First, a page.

When trying to achieve the goal of minimalist travel, for most families, the concept of packing lightly comes to mind. And that is definitely part of it – and perhaps the most difficult with children! However, minimalist travel goes beyond whether or not you pack in a carry-on only, and reaches out to all aspects of your trip.
Minimalist Travel at its best will allow you to travel without excess in order to embrace every opportunity and adventure that come your way. Some ways to achieve that are with minimal luggage, minimal financial strain, minimal waste, minimal souvenirs, and minimal stress.
In general, minimalism is not designed to remove as much as possible from your life, but rather to remove that which is not important to make room for that which is most important.
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Minimalist Travel: Finances
I am firm believer in the fact that Post-Travel Blues are a real thing! And the best cure for them to is start planning, or at least dreaming, of your next trip on the plane ride home.
But you know what the one thing is that could stop those plans dead in your tracks? If you come home with a big credit card bill that overextended your resources for your trip and blew your budget out of the water.
We are huge fans of living below your means and that includes our vacations. We love using credit cards points to our advantage when traveling – check out our post Hawaii on a Budget here to see the best way to earn free travel and accommodations just by collecting points from your usually daily spending. This article will apply to destinations beyond just Hawaii!
Before you leave on your trip, take the time to plan how much you would like to spend on food, activities, and transportation. Whether you set a daily budget or budget by category, a little time planning will save you the headache of overextending yourself and literally paying for it when you get home.
Our favorite quick tips for saving money on travel:
- Use credit card points to book travel
- Book a condo with a kitchen and eat out intentionally
- Pack what you need so as to avoid picking up $6 toothpaste at a resort
- Search the destination for free cultural activities, free walking tours, and free gorgeous natural opportunities like hiking to a waterfall or snorkeling at the beach
- Travel in the off-season when possible
- Rent a car and drive yourself instead of paying for an expensive tour
- Pack in carryons only and avoid airline baggage fees
- Use a credit card that includes travel insurance
Minimalist Travel: Luggage
This past fall, our family of five took a last-minute trip to Nebraska to celebrate great grandma’s 94th birthday for 6 days. We booked discount tickets on Frontier Airlines which meant that even carry-ons were not covered in our ticket price. Seeing as how we had to pay for every piece of luggage, we challenged ourselves to pack in only one suitcase for the five of us.
With some planning and preparation (and our don’t-go-anywhere-without-em packing cubes – seriously our faves for how pefectly they fit into our carry on luggage, the modern design, and adorable and practical colorful labels) we did it!
As we easily strolled through the airport, we kept thinking back to a previous trip to visit Grandma four years earlier. During that trip, we had three suitcases, twin toddlers in separate umbrella strollers, a laptop bag, a large diaper bag, my daughter’s backpack, and a car seat strapped to each of our backs. We. Were. Exhausted.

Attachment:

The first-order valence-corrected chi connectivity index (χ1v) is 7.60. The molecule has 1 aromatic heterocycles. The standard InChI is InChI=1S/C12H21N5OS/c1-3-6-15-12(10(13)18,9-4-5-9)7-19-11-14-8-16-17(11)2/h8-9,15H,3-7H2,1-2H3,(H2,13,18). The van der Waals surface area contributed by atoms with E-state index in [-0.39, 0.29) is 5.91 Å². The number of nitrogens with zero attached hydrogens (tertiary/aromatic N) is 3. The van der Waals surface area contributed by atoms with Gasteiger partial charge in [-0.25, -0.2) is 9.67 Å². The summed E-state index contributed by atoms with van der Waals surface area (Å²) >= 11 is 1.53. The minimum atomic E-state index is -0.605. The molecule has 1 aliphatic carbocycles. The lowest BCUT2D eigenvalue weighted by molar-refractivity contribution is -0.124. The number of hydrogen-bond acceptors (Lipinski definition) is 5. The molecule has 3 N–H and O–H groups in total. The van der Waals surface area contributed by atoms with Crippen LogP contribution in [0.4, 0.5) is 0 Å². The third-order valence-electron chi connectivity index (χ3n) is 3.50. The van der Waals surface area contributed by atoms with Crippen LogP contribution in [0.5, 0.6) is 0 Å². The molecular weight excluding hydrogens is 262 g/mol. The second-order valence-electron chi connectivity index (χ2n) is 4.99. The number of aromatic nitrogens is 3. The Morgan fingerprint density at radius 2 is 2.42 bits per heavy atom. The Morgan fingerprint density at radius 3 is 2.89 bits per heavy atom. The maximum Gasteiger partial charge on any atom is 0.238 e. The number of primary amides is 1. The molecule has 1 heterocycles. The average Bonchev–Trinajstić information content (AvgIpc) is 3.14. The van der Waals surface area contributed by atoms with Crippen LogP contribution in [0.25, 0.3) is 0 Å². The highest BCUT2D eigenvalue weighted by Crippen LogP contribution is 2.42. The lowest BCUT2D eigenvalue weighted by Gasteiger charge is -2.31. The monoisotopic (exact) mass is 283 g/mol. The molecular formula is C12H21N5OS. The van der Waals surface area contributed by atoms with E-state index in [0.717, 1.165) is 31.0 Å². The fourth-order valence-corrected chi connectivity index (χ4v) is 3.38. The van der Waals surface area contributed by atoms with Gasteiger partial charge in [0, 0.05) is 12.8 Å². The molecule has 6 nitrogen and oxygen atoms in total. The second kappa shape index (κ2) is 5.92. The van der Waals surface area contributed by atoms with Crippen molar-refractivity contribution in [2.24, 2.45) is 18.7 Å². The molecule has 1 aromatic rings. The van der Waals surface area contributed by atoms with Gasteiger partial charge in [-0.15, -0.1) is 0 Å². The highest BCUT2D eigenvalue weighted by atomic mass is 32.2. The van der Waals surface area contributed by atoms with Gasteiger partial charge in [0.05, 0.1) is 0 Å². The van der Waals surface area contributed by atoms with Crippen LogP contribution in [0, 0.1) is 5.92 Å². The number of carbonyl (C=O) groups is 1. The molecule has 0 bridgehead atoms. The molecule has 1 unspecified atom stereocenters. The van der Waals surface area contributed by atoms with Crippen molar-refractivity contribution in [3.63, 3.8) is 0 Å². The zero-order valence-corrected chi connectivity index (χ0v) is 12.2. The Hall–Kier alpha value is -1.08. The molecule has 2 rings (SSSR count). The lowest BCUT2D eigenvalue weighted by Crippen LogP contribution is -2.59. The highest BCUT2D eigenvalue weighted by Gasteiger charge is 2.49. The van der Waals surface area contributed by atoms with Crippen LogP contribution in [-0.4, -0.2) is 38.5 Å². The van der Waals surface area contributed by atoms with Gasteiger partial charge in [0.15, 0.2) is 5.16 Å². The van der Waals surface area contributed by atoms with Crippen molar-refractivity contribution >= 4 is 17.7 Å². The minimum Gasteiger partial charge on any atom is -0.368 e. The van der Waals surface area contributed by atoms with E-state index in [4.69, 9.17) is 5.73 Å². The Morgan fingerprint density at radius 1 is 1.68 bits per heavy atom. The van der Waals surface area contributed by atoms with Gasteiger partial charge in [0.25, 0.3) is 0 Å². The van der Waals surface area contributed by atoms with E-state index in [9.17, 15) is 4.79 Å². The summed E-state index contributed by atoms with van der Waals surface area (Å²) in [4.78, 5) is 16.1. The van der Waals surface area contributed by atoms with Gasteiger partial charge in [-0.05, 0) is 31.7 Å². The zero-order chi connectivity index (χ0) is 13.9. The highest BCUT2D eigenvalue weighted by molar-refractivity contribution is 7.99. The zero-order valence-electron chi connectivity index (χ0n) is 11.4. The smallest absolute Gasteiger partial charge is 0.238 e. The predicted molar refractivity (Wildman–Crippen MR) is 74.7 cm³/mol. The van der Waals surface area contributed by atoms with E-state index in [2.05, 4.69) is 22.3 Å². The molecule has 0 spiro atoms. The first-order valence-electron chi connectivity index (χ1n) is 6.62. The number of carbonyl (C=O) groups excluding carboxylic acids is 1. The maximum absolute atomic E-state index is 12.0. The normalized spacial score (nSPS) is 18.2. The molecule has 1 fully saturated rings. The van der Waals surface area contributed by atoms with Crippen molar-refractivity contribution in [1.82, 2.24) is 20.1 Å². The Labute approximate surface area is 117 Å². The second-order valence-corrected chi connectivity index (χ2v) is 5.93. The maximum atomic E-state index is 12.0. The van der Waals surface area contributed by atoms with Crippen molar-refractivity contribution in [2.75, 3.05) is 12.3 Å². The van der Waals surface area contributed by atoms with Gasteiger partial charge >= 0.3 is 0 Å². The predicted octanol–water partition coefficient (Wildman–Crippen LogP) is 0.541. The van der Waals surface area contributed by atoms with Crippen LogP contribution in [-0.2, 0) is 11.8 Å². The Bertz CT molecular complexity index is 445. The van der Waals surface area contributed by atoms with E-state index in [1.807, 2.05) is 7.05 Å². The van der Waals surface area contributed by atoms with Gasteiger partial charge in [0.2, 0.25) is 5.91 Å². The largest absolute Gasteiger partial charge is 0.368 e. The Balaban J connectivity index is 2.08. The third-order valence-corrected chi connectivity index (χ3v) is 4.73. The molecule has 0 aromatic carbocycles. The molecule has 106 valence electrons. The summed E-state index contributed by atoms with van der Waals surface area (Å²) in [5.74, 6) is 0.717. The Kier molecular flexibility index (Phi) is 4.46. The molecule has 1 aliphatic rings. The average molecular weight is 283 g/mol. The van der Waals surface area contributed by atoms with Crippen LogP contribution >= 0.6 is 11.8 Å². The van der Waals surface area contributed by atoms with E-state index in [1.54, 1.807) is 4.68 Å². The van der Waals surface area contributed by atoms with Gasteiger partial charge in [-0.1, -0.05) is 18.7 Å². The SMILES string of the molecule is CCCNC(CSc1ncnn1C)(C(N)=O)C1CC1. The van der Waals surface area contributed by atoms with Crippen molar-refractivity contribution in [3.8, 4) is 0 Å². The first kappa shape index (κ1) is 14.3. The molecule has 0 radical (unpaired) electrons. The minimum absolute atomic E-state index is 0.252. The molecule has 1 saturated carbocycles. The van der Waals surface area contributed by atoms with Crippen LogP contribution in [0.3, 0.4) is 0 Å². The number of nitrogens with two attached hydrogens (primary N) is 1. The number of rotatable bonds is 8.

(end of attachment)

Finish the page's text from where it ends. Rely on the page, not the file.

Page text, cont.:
Now obviously being able to bring two light booster seats on this trip and lose the strollers is just one of the benefits of our children getting older (I have to remind myself of the benefits because they are growing too fast!). But we have also learned SO much about packing lightly that we now know it is well worth the effort to leave the other non-essentials at home.
Minimalist Travel Packing List
Each child was allotted one medium packing cube, and each parent had one large packing cube. Each person wore one outfit with jeans, shirt, sweatshirt, and jacket on travel day. We expected the daytime temperature highs to range from the 40s to the 70s while we were there.
1 – pair of pants
6 – shirts (3 long sleeved tees, 2 short sleeved tees, 1 nice party shirt)
5 – pairs of socks
7 – pairs of underwear
1 – pair of pajamas
1 – beanie, scarf, knitted gloves
1 – dress for my daughter
We also packed one personal hygiene case (these are the best – they work for carry-on or checked luggage) with toothbrushes, travel size products in these bottles, and my small makeup bag, hair dryer, flat iron, and even an extra pair of shoes for my daughter and me (we can’t expect a girl to live in one pair of shoes for a week, right?).
I won’t lie – our packing cubes were snug and so was our suitcase, but we fit! Each child carried a small/very light backpack onto the plane with activities, stuffed animal to sleep with, snacks, water bottle, and space to stuff their jackets when they got hot.
I want to give a very important disclaimer. If your child is at the age where packing one outfit per day is going to require you to do laundry in your hotel sink every night, pack the extra suitcase. Really. For me personally, washing underwear in the sink throughout my whole trip is not my idea of a relaxing vacation (this may be different if I were backpacking through Southeast Asia and it was a necessity). If packing as minimally as possible causes you more stress then I don’t think you have achieved your goal. More stress is NOT a positive result of minimalist family travel. This post is just to give you an idea of what worked for our family and hopefully inspire you to pare down a bit and have a more relaxing journey.
We pack less because it is easier to make our way through the airport, it takes less time to decide what to wear each day and to repack the suitcase before we leave, because our packing cubes keep everyone’s stuff organized, and because it saves us money. We also pack less because it keeps our arms from falling off dragging a million suitcases through the airport like we did in 2014!
Minimalist Travel: Souvenirs
When it comes to souvenirs, there are those that love to shop and add to their collections whenever they travel. I can see the appeal in this! We personally, keep our souvenir shopping to a very minimum. We have learned that too much shopping leads to clutter and dust, and we would rather save that money for an extra fun experience on our trip.
Locally Handmade Souvenirs